Ulager discussed how the economics of seed producers discouraged seed saving and also encouraged myths about seeds. All three man highlight a very important issue in gardening and food growing. Gandhi might have said in freedom itself. A people able to gather what God has freely provided are able to feed themselves if willing to cultivate their own foods. Gandhi might say freedom. While Coleman might say sustainability. While Ulager might say save. Many things have been used to oppress people in the long history of the world. Food is one of them. When you begin your own garden you will rediscover a quite peace in growing your own food.

Who knew seeds were so controversial? Seeds are often the beginning for many gardeners as from it all things grow even the livestock and wild game we may eat. I encourage you to read Ulager’s book Beginning Seed Saving. It is a very informative and liberating book. We know some basics of seed saving but Ulager gives us an in depth look at just how to do it. It is also worth noting that some of the foods we consume we can not collect seeds from. For one reason or another, some believe on purpose. Typically industrial food producers do not want you to have access to seeds because you will cut into their business if you grow your own food. Seed producers also lead you to believe that perfectly good seeds can not be used beyond a certain date. Ulager begs to differ. Coleman so clearly points out that those business involved in the industrial complex that surrounds farming are constantly trying to convenience farmers that they must have certain products year after year in order to grow food and these claims simply are not true. And such pursuits make it unsustainable for the farmer to financial continue.

We have begun saving a few seeds of our own. We have pumpkin, navy bean, lentil bean, pinto bean and cantaloupe thus far. We would save papaya but think this fruit is best grown in warmer more tropical climates. Here are a few basics about starting to save your own seeds:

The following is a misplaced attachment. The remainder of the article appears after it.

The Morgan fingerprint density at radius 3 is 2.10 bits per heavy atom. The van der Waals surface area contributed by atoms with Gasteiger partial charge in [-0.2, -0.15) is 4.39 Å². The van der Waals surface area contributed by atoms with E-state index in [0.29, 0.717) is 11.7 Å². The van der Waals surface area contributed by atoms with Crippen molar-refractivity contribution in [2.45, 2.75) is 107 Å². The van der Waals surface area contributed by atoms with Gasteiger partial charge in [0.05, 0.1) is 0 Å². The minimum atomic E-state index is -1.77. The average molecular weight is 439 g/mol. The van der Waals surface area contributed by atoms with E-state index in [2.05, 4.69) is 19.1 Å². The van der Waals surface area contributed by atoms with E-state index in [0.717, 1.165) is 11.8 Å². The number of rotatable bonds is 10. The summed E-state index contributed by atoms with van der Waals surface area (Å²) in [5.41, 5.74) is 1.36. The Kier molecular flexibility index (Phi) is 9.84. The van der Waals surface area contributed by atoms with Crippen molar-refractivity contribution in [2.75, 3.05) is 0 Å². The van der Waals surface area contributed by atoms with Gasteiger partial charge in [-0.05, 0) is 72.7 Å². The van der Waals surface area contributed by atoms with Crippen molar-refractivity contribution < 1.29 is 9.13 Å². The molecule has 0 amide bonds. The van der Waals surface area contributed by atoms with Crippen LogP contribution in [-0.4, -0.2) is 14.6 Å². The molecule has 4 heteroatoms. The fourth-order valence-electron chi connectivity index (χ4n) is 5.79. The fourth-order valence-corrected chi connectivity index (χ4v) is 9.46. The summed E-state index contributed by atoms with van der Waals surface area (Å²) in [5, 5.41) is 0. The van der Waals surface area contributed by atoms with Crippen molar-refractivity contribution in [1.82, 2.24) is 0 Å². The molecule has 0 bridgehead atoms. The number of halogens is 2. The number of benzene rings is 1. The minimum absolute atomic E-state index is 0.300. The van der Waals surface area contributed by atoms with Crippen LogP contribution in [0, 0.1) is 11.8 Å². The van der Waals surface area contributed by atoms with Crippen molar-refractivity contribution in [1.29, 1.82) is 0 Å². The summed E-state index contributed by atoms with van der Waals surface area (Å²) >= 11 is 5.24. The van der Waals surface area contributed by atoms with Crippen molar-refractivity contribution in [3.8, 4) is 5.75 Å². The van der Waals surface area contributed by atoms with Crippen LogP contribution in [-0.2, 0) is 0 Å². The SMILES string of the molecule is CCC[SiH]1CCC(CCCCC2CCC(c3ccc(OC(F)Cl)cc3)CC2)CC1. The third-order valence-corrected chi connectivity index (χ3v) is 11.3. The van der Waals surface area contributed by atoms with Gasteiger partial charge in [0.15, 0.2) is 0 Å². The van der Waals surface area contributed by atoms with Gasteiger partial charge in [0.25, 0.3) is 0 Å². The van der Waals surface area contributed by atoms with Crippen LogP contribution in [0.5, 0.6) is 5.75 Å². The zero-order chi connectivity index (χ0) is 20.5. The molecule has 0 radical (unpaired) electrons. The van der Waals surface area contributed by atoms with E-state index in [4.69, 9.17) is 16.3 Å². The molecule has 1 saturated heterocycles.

1. Identify the location of the seed. This is not always obvious. In this case Ulager’s book can come in very handy.
  2. Free your seed of any plant matter that is not seed.
  3. Clean your seed
  4. Allow your seed to dry (spread them out on a plate)
  5. Store your seed in a cool and dry place discouraging growth until you are ready to sow the seed. So, no water, soil or sun.

It is important to note that not all seeds are the same. Sometimes the child of the seed, the seed of the seed you sowed, is different from the parent of the seed. So, if you like a particular seed, it is important that you save as many of those seeds as possible so you can grow that same plant in some cases the same variety of that type of plant. So, sometimes a good seed becomes prized and thus preserved. You might do the same with some of your seeds so read Ulager closely on how to preserve your seeds so they are there for you when you are ready to sow.

What did you learn about seed saving that you did not know? How can seed saving be a liberating experience for you? What are your thoughts on Gandhi, Coleman & Ulager’s points about seeds and farming? How does this influence how you approach your food consumption and gardening? Share your comments with the community by posting them below. Share the wealth of health with your friends and family by sharing this article with 3 people today. As always you are the best part of what we do. Keep sharing!

If these articles have been helpful to you and yours, give a donation to Shidonna Raven Garden and Cook Ezine today.

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The Urban Landscape

Chef Ponder was to the point about the food choices in our urban environments. He warned us that our food choices are often to full of meats, canned and frozen foods and often lacked choices of fresh vegetables, fruits and fresh foods in general. And so was inspired our organic garden. My grandfather had a corn field where our neighbor’s house is located now. So, it was not hard for us to take the leap and reclaim some urban space for gardening.